Knowing the unknown and informed consent

It is now widely accepted that experiments using human subjects without their informed consent is unethical. However, in certain kinds of experiment, such as placebo trials, informing participants about what will happen will invalidate research results. Some authors have suggested that the principle of informed consent has to be modified, others claim that ethical concerns can be set aside in the interest of advancing medical research. I argue that these attempts at justifying withholding information from participants are inadequate. Drawing from a debate in epistemology between so-called internalists and externalists, I claim thatwe can know on a different level that we are not to know certain details about an experiment, and argue that consent given on the basis of such knowledge is informed consent and is ethically sufficient
Keywords No keywords specified (fix it)
Categories (categorize this paper)
DOI 10.5840/ijap20072126
 Save to my reading list
Follow the author(s)
My bibliography
Export citation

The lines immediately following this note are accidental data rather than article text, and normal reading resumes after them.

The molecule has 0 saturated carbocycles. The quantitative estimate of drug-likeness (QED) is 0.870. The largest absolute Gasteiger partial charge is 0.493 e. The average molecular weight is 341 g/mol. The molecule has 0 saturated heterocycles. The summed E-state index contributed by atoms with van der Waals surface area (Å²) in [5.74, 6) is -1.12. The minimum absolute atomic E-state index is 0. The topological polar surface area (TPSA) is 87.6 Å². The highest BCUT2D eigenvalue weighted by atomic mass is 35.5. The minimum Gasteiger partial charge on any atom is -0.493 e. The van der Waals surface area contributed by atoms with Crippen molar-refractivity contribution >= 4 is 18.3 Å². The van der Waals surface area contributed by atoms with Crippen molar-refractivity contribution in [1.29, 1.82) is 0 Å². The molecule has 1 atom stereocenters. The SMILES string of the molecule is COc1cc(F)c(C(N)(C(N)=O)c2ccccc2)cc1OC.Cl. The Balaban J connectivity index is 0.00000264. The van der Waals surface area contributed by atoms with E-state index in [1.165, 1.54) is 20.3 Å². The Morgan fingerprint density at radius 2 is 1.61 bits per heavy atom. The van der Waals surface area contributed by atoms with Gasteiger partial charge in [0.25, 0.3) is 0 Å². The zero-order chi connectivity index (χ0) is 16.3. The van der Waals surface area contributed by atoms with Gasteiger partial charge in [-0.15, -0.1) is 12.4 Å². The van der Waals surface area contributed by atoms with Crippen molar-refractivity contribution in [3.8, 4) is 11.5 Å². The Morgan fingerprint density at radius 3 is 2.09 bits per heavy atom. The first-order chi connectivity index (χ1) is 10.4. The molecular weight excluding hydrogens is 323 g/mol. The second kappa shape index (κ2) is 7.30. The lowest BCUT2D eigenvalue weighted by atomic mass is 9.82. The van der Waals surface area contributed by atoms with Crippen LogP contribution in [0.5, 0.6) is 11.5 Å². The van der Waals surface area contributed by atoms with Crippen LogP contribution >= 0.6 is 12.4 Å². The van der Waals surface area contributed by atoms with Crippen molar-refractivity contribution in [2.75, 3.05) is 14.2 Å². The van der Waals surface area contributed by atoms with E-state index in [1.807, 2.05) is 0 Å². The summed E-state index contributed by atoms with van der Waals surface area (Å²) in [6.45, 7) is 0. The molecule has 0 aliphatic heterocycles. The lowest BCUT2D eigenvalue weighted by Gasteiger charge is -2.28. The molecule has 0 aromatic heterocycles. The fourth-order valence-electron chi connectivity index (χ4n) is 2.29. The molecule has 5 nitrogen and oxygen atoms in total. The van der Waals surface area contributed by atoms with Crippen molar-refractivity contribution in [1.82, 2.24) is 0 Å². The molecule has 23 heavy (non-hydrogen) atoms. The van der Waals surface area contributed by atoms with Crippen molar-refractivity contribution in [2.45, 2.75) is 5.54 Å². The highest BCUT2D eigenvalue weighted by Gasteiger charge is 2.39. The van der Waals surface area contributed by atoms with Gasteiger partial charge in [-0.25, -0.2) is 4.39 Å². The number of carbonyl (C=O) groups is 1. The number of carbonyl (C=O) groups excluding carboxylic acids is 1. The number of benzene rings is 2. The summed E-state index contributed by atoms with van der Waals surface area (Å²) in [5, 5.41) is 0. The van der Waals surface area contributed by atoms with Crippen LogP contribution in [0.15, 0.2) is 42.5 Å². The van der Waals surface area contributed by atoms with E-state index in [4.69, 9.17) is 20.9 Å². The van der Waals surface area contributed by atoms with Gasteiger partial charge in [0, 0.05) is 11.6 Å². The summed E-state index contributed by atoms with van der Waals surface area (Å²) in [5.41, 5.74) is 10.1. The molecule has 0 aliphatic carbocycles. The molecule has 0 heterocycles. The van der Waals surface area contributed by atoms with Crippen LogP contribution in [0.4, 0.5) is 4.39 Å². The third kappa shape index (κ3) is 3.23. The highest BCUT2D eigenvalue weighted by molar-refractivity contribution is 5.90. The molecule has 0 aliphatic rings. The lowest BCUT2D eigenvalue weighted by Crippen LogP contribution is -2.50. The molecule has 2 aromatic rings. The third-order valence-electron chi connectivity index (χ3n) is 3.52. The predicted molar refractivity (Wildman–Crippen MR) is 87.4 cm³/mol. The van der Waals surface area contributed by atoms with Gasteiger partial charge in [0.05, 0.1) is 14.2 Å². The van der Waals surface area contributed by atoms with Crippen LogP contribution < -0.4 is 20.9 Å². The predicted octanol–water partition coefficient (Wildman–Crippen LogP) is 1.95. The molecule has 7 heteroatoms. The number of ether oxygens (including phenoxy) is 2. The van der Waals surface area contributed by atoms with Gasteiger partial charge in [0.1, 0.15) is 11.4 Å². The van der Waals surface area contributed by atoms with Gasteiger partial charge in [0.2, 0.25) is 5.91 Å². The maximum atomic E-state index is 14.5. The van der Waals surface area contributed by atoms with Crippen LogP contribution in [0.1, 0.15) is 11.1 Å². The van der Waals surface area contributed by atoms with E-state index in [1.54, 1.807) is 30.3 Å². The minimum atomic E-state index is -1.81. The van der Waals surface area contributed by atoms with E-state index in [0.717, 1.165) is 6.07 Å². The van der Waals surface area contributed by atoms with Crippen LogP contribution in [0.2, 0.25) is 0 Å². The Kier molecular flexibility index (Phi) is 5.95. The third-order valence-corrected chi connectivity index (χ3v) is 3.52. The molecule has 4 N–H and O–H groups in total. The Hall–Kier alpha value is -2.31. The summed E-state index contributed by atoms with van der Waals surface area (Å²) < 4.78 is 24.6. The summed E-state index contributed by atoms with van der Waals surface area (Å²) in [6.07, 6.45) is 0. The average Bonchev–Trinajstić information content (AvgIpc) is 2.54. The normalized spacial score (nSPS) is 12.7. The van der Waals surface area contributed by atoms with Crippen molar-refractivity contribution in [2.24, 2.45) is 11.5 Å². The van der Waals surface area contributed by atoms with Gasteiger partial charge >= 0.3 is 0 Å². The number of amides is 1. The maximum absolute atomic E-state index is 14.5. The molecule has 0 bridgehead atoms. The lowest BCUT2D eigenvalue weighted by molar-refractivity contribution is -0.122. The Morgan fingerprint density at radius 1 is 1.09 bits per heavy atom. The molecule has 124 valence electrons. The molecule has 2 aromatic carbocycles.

Find it on Scholar
Edit this record
Mark as duplicate
Revision history Request removal from index
Download options
PhilPapers Archive

Upload a copy of this paper     Check publisher's policy on self-archival     Papers currently archived: 15,974
External links
Setup an account with your affiliations in order to access resources via your University's proxy server
Configure custom proxy (use this if your affiliation does not provide a proxy)
Through your library
References found in this work BETA

No references found.

Add more references

Citations of this work BETA

No citations found.

Add more citations

Similar books and articles

Monthly downloads

Added to index


Total downloads

17 ( #157,328 of 1,725,860 )

Recent downloads (6 months)

3 ( #210,647 of 1,725,860 )

How can I increase my downloads?

My notes
Sign in to use this feature

Start a new thread
There  are no threads in this forum
Nothing in this forum yet.